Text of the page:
Today, I went to the British Psychological Society Undergraduate Conference up at Exeter university. It was a brilliant day, and some of the best fun I’ve had in an academic setting. Here’s a look at what we got up to, and the talks we saw.
We began our road trip in Bristol at 6:30, and arrived in Exeter at about 8:30am (after a detour for coffee). Our first reaction was mild university envy over the design and looks of the campus buildings. The main building containing their student services was equally impressive — however, I was slightly disappointing that we didn’t get to see the library, as I can imagine wanting to spend hours in there if I saw inside.
The main body of the day was made up of student presentations, where courageous third-year students presented their dissertation research and findings to us. Out of nine blocks of presentations, we all had time to attend three. I watched:
A) Exploring the therapist’s experience of working with female university students with anorexia nervosa: A qualitative study.
B) Associations between observed parental intrusiveness and warmth and adolescent and parental anxiety.
C) Carrots over crisps: Does inhibition training change children’s eating choices?
D) An Exploration of Police Interview Techniques and Anxiety.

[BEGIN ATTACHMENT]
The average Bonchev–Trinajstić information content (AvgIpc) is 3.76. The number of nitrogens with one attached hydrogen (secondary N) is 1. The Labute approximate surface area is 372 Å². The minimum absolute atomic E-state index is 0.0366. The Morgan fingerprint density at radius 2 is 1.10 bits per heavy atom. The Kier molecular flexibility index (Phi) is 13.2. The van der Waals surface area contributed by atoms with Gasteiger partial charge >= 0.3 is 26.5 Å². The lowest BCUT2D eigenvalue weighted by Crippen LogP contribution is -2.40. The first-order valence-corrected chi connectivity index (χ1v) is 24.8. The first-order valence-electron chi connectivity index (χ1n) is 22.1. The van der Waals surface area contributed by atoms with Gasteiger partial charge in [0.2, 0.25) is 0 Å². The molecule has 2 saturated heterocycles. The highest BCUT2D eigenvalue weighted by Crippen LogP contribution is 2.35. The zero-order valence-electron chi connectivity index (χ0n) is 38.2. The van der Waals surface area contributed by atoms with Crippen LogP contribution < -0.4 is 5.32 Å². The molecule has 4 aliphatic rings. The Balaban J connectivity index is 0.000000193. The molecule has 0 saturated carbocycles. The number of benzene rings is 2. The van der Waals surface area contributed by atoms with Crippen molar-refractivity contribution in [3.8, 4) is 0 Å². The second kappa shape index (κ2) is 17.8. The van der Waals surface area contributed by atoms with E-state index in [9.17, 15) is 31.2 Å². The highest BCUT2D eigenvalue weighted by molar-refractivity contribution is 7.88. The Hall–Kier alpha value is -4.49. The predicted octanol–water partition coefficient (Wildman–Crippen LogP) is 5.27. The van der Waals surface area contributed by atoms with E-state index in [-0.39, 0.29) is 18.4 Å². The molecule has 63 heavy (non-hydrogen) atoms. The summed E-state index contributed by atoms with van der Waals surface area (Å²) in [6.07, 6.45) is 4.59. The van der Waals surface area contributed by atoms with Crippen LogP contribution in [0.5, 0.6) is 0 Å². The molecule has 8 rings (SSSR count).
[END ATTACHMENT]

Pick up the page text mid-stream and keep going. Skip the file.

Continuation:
A) Contextual control of cue-reactivity in substance dependence: A biconditional discrimination task.
B) The effects of individual differences and depression history on potential therapeutic success.
C) Effects of Product Labelling a Novel Food Product as ‘Diet’ or‘Highly Satiating’ on Satiation and Satiety.
A) “Happiness depends upon ourselves”: The relationship between three self-assessed traits and subjective wellbeing.
B) The Influence of Hue on Avoidance Motivation in Adults and Children
C) Who find it hardest to resist? The influence of impulsivity on an individual’s ability to stay faithful in a committed relationship
Talk 1B, on parental and child anxiety, was professional and polished. The student presenting clearly knew their data and methods like the back of their hands. Despite a complicated methodology — which analysed parent-child pairs using both descriptive behaviour-coding and quantitative rating scales, requiring twice as much work as a normal study — it gave a modest but unambiguous result.